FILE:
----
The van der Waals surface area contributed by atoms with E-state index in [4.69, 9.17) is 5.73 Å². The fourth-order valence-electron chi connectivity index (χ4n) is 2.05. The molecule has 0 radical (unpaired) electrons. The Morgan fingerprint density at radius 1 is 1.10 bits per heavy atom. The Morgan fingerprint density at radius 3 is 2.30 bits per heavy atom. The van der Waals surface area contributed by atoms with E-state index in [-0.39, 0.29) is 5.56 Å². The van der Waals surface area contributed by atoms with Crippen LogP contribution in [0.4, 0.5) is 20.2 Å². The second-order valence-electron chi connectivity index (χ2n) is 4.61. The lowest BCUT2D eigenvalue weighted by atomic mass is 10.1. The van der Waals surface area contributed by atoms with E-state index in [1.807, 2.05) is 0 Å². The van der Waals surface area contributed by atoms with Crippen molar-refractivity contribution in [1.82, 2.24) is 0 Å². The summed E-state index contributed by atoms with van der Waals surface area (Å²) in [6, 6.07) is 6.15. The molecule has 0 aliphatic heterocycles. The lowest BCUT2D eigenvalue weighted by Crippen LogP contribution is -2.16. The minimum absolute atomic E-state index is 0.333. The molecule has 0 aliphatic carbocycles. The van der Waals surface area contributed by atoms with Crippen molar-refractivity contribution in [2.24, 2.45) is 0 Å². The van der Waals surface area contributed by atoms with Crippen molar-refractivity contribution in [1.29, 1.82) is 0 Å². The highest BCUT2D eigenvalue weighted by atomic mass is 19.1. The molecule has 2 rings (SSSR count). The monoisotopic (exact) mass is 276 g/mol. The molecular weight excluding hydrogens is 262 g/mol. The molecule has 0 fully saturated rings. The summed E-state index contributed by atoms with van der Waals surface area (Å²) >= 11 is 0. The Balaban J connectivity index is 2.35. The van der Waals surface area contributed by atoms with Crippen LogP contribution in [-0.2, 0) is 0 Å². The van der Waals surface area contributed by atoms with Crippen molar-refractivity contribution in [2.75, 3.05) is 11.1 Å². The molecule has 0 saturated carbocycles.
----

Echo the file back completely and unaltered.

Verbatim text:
The van der Waals surface area contributed by atoms with E-state index in [4.69, 9.17) is 5.73 Å². The fourth-order valence-electron chi connectivity index (χ4n) is 2.05. The molecule has 0 radical (unpaired) electrons. The Morgan fingerprint density at radius 1 is 1.10 bits per heavy atom. The Morgan fingerprint density at radius 3 is 2.30 bits per heavy atom. The van der Waals surface area contributed by atoms with E-state index in [-0.39, 0.29) is 5.56 Å². The van der Waals surface area contributed by atoms with Crippen LogP contribution in [0.4, 0.5) is 20.2 Å². The second-order valence-electron chi connectivity index (χ2n) is 4.61. The lowest BCUT2D eigenvalue weighted by atomic mass is 10.1. The van der Waals surface area contributed by atoms with E-state index in [1.807, 2.05) is 0 Å². The van der Waals surface area contributed by atoms with Crippen molar-refractivity contribution in [1.82, 2.24) is 0 Å². The summed E-state index contributed by atoms with van der Waals surface area (Å²) in [6, 6.07) is 6.15. The molecule has 0 aliphatic heterocycles. The lowest BCUT2D eigenvalue weighted by Crippen LogP contribution is -2.16. The minimum absolute atomic E-state index is 0.333. The molecule has 0 aliphatic carbocycles. The van der Waals surface area contributed by atoms with Crippen molar-refractivity contribution in [2.24, 2.45) is 0 Å². The van der Waals surface area contributed by atoms with Crippen molar-refractivity contribution in [1.29, 1.82) is 0 Å². The highest BCUT2D eigenvalue weighted by atomic mass is 19.1. The molecule has 2 rings (SSSR count). The monoisotopic (exact) mass is 276 g/mol. The molecular weight excluding hydrogens is 262 g/mol. The molecule has 0 fully saturated rings. The summed E-state index contributed by atoms with van der Waals surface area (Å²) >= 11 is 0. The Balaban J connectivity index is 2.35. The van der Waals surface area contributed by atoms with Crippen LogP contribution in [-0.2, 0) is 0 Å². The van der Waals surface area contributed by atoms with Crippen molar-refractivity contribution in [2.75, 3.05) is 11.1 Å². The molecule has 0 saturated carbocycles.